NASA’s Mars science rover Curiosity performed a daredevil descent through pink Martian skies late on Sunday to clinch an historic landing inside an ancient crater, ready to search for signs the Red Planet may once have harbored key ingredients for life.
Mission controllers burst into applause and cheers as they received signals confirming that the car-sized rover had survived a perilous seven-minute descent NASA called the most elaborate and difficult feat in the annals of robotic spaceflight.
Engineers said the tricky landing sequence, combining a giant parachute with a rocket-pack that lowered the rover to the Martian surface on a tether, allowed for zero margin for error.
“I can’t believe this. This is unbelievable,” enthused Allen Chen, the deputy head of the rover’s descent and landing team at the Jet Propulsion Laboratory near Los Angeles.
LOS ANGELES (Reuters) – NASA scientists have discovered new evidence that briny water flows on Mars during its warmest months, raising chances that life could exist on the Red Planet, the space agency said on Thursday.
NASA first found signs of water on Mars more than a decade ago, but earlier indications were that any existing water would be frozen and concentrated at the poles.
Recently analyzed images from NASA’s Mars Reconnaissance Orbiter satellite show dark, finger-like features that extend down some slopes and crater walls on the planet during its late spring through summer, fading in the Martian winter.
“This is the best evidence we have to date of a liquid water occurring today on Mars,” said Philip Christensen, a geophysicist at Arizona State University, Tempe, in a NASA panel announcing the findings in Washington.
For nearly 30 years Mars has been diligently pursuing a cocoa sustainability strategy. The company’s goal is to secure responsible cocoa production and the future supply of the crop. Our aim is for cocoa to thrive in harmony with the environment and to the benefit of the communities involved throughout the cocoa supply chain.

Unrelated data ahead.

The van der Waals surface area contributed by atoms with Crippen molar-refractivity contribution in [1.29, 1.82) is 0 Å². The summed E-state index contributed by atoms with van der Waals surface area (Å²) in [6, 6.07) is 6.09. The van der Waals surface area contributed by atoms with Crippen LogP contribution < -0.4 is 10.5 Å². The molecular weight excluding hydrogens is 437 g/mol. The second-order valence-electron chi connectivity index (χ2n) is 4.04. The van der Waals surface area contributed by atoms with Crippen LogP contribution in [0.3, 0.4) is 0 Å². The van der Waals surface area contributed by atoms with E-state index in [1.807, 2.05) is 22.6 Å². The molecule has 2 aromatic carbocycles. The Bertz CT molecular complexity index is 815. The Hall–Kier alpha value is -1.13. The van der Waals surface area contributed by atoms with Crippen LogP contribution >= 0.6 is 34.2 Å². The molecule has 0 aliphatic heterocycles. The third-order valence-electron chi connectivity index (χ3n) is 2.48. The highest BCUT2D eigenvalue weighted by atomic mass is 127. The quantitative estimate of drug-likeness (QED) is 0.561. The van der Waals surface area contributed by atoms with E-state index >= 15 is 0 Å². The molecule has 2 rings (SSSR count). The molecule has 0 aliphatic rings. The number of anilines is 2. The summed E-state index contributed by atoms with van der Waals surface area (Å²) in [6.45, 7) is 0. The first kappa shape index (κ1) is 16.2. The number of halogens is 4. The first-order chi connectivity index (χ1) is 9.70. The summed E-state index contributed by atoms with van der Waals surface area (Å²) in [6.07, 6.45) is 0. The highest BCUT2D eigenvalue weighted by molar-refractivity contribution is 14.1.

Scientists working to create genetically modified chocolate – to make you healthy
FORGET penicillin, space travel and the silicon chip. Science is on the verge of its greatest discovery – chocolate that’s good for you.
DNA experts are working with sweet giants Mars to create genetically modified chocolate that fights heart disease and diabetes and won’t make you fat.
They’ve already been at it for two years. And they claim that in another five, they could unlock the secret of how to make chocolate healthy.
Cocoa Consuming Countries
Source: UNCTAD based on the data from International Cocoa Organization, quaterly bulletin of cocoa statistics
With the intention of flooding 70% of the global cocoa supply with genetically modified (GMO) cocoa tree hybrids, a collaboration involving Mars, USDA and IBM is accelerating this process.
With primary funding from US chocolate producer Mars, the partnership includes scientists based at the Agricultural Research Service (ARS) of the US Department of Agriculture and Science as well as researchers working at IBM’s Thomas J Watson Research Center.
The scientists are determined to finalize gene sequencing of the cocoa genome which they say will “benefit” the chocolate industry and cocoa growers in West Africa where 70 percent of the world’s cocoa is produced, and in other tropical zones.
According to the global head of plant science and research at the confectionery firm, Howard-Yana Shapiro, the sequence is of great importance.